By Snow Biz Staff

In the beginning. It’s been ten years since a one-page mimeographed newsletter aboutthe snowboarding industry was first published. Since then, both the sport and SNOWboarding Businesshave grown side by side in sophistication as the market has matured. The first five issues ofSNOWboarding Business-published from April 1989 until November-were simply one-page newsletters. Infact, the newsletters weren’t even called SNOWboarding Business back then. They were just single sheetsof Transworld SNOWboarding letterhead with “Newsletter” printed across the top.

Looking back at those1989 issues, it’s easy to get a good picture of the fast-paced development the sport was going through.Contests had been held for several years and were increasing in number, more than eight manufacturerswere making boards, and apparel was beginning to take off, especially with surf brands jumping in the game.Here’s a retrospective on the big news events shaping the industry back at the dawn of SNOWboardingBusiness. 1989 Volume 1 Number 1: The first issue of what would become SNOWboarding Businesshad three short stories: the North American Snowboard Association’s (remember NASBA? It was aprecursor to the PSA today) election of Kevin Duncan as president; an upcoming American Society forTesting and Materials (ASTM) meeting (they still meet but hardly ever decide on anything); and howMammoth Mountain planned to allow snowboarding after a successful test at June.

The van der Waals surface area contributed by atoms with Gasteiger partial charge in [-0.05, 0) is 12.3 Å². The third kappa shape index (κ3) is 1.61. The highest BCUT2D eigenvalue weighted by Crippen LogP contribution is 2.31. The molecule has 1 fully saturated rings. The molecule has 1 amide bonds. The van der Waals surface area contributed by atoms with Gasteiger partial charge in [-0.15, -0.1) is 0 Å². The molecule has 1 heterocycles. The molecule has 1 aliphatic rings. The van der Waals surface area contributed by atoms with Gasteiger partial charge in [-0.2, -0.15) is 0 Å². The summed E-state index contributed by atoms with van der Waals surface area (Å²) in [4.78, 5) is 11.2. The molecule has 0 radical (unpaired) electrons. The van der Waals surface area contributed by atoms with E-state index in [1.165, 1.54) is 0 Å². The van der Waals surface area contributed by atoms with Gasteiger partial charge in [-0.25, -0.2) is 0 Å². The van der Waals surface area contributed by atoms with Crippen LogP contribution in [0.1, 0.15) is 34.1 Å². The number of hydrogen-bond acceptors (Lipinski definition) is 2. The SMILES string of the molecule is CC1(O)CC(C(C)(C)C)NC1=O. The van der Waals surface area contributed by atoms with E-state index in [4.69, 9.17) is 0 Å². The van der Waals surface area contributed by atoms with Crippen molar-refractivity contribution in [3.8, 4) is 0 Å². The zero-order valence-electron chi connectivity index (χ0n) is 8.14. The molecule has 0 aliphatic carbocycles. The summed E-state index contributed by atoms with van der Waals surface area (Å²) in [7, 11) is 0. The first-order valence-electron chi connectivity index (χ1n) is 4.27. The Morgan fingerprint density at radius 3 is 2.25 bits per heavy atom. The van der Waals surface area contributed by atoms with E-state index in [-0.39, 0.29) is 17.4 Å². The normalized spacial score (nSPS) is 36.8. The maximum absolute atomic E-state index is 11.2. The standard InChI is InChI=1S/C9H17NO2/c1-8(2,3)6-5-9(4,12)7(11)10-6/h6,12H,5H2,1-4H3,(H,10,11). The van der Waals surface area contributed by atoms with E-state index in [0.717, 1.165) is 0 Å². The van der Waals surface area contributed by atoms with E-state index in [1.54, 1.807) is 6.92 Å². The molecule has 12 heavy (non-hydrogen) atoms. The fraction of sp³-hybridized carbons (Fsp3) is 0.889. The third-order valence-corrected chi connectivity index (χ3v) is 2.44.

The next several issuesfocused on corporate sponsors coming into the sport (including Coors, Suzuki at the U.S. Open, and Op andO’Neill sponsoring contests-yes, surf companies were into snowboarding that early). By August of 1989,snowboarding was allowed at the California resorts Squaw Valley and Kirkwood, the PSIA held snowboardclinics for would-be snowboard instructors (it took them nine years to change their name), and TDK signedon as a sponsor of the World Cup at Breckenridge. That issue also had news on Kemper moving toSouthern California as a result of FunSport-a distributor of windsurfing equipment-partnering with KemperOwners Dave Kemper and Jamie Salter (Remember, Kemper is back this year). Volume 1 Number 6 tookthe new four-page, two-color format and was the first to sport the new SNOWboarding Business nameand logo. The cover photo featured Tim Bluto, Noah Brandon, Mike Bluto, Steve Hall, and Jason Ford to goalong with an article about the burgeoning college snowboarding clubs. Other topics in that issue includedSims and Burton settling their suit over Craig Kelly, finally allowing him to ride boards with Burton logosafter a year of black bases.